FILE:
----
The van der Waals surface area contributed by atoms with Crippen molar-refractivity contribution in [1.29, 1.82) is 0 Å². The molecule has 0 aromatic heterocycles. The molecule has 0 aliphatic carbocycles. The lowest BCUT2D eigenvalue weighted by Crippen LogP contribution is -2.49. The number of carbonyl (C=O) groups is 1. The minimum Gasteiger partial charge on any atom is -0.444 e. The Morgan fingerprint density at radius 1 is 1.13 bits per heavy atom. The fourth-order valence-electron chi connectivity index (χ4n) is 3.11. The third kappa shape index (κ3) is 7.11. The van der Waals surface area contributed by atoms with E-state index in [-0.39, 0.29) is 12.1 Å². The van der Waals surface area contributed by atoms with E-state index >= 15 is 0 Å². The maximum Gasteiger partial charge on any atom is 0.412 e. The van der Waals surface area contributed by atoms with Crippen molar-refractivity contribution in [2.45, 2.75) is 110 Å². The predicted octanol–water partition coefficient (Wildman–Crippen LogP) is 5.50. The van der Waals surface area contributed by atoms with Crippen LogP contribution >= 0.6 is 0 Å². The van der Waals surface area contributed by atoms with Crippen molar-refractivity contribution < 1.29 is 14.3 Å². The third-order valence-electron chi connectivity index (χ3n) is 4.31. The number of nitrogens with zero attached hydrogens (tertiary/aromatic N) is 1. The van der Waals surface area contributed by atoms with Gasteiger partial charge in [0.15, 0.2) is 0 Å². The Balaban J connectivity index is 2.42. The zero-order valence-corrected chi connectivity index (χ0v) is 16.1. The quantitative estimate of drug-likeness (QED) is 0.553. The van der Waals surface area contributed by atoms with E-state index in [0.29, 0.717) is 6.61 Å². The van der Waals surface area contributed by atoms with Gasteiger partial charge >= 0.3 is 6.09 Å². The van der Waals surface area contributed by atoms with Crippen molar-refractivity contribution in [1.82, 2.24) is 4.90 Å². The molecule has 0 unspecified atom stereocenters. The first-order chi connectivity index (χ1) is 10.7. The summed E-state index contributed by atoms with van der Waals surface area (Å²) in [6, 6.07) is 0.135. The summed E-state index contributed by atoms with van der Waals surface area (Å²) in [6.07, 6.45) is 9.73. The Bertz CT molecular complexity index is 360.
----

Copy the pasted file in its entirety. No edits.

The van der Waals surface area contributed by atoms with Crippen molar-refractivity contribution in [1.29, 1.82) is 0 Å². The molecule has 0 aromatic heterocycles. The molecule has 0 aliphatic carbocycles. The lowest BCUT2D eigenvalue weighted by Crippen LogP contribution is -2.49. The number of carbonyl (C=O) groups is 1. The minimum Gasteiger partial charge on any atom is -0.444 e. The Morgan fingerprint density at radius 1 is 1.13 bits per heavy atom. The fourth-order valence-electron chi connectivity index (χ4n) is 3.11. The third kappa shape index (κ3) is 7.11. The van der Waals surface area contributed by atoms with E-state index in [-0.39, 0.29) is 12.1 Å². The van der Waals surface area contributed by atoms with E-state index >= 15 is 0 Å². The maximum Gasteiger partial charge on any atom is 0.412 e. The van der Waals surface area contributed by atoms with Crippen molar-refractivity contribution in [2.45, 2.75) is 110 Å². The predicted octanol–water partition coefficient (Wildman–Crippen LogP) is 5.50. The van der Waals surface area contributed by atoms with Crippen LogP contribution >= 0.6 is 0 Å². The van der Waals surface area contributed by atoms with Crippen molar-refractivity contribution < 1.29 is 14.3 Å². The third-order valence-electron chi connectivity index (χ3n) is 4.31. The number of nitrogens with zero attached hydrogens (tertiary/aromatic N) is 1. The van der Waals surface area contributed by atoms with Gasteiger partial charge in [0.15, 0.2) is 0 Å². The Balaban J connectivity index is 2.42. The zero-order valence-corrected chi connectivity index (χ0v) is 16.1. The quantitative estimate of drug-likeness (QED) is 0.553. The van der Waals surface area contributed by atoms with E-state index in [0.29, 0.717) is 6.61 Å². The van der Waals surface area contributed by atoms with Gasteiger partial charge >= 0.3 is 6.09 Å². The van der Waals surface area contributed by atoms with Crippen molar-refractivity contribution in [1.82, 2.24) is 4.90 Å². The molecule has 0 unspecified atom stereocenters. The first-order chi connectivity index (χ1) is 10.7. The summed E-state index contributed by atoms with van der Waals surface area (Å²) in [6, 6.07) is 0.135. The summed E-state index contributed by atoms with van der Waals surface area (Å²) in [6.07, 6.45) is 9.73. The Bertz CT molecular complexity index is 360.